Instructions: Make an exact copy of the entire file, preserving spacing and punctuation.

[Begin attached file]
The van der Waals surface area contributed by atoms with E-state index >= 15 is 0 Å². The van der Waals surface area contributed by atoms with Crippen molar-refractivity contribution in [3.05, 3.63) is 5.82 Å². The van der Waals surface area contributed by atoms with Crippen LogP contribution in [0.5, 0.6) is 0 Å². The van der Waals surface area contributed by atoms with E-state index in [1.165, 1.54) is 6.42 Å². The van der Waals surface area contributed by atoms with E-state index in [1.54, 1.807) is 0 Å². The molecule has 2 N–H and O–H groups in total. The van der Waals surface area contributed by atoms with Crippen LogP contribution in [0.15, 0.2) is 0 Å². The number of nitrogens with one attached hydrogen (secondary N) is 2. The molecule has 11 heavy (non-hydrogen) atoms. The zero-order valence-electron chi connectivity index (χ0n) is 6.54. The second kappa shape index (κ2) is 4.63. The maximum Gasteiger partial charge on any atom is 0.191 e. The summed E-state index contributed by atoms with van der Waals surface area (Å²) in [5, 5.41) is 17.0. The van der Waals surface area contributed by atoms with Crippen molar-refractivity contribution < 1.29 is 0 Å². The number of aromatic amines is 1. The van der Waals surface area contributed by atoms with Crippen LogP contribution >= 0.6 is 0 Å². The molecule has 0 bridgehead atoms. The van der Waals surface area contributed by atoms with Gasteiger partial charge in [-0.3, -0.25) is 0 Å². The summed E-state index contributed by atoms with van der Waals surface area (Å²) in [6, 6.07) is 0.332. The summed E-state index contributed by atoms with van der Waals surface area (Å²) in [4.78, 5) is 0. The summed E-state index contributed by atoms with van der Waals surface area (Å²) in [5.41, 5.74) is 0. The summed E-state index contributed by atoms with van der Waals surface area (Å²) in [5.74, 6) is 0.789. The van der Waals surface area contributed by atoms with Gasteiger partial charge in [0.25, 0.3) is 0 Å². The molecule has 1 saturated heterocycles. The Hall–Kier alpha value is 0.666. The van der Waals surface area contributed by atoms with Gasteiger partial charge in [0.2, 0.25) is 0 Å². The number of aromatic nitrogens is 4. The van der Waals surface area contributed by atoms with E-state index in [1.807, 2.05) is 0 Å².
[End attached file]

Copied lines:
The van der Waals surface area contributed by atoms with E-state index >= 15 is 0 Å². The van der Waals surface area contributed by atoms with Crippen molar-refractivity contribution in [3.05, 3.63) is 5.82 Å². The van der Waals surface area contributed by atoms with Crippen LogP contribution in [0.5, 0.6) is 0 Å². The van der Waals surface area contributed by atoms with E-state index in [1.165, 1.54) is 6.42 Å². The van der Waals surface area contributed by atoms with E-state index in [1.54, 1.807) is 0 Å². The molecule has 2 N–H and O–H groups in total. The van der Waals surface area contributed by atoms with Crippen LogP contribution in [0.15, 0.2) is 0 Å². The number of nitrogens with one attached hydrogen (secondary N) is 2. The molecule has 11 heavy (non-hydrogen) atoms. The zero-order valence-electron chi connectivity index (χ0n) is 6.54. The second kappa shape index (κ2) is 4.63. The maximum Gasteiger partial charge on any atom is 0.191 e. The summed E-state index contributed by atoms with van der Waals surface area (Å²) in [5, 5.41) is 17.0. The van der Waals surface area contributed by atoms with Crippen molar-refractivity contribution < 1.29 is 0 Å². The number of aromatic amines is 1. The van der Waals surface area contributed by atoms with Crippen LogP contribution >= 0.6 is 0 Å². The molecule has 0 bridgehead atoms. The van der Waals surface area contributed by atoms with Gasteiger partial charge in [-0.3, -0.25) is 0 Å². The summed E-state index contributed by atoms with van der Waals surface area (Å²) in [6, 6.07) is 0.332. The summed E-state index contributed by atoms with van der Waals surface area (Å²) in [4.78, 5) is 0. The summed E-state index contributed by atoms with van der Waals surface area (Å²) in [5.41, 5.74) is 0. The summed E-state index contributed by atoms with van der Waals surface area (Å²) in [5.74, 6) is 0.789. The van der Waals surface area contributed by atoms with Gasteiger partial charge in [0.25, 0.3) is 0 Å². The molecule has 1 saturated heterocycles. The Hall–Kier alpha value is 0.666. The van der Waals surface area contributed by atoms with Gasteiger partial charge in [0.2, 0.25) is 0 Å². The number of aromatic nitrogens is 4. The van der Waals surface area contributed by atoms with E-state index in [1.807, 2.05) is 0 Å².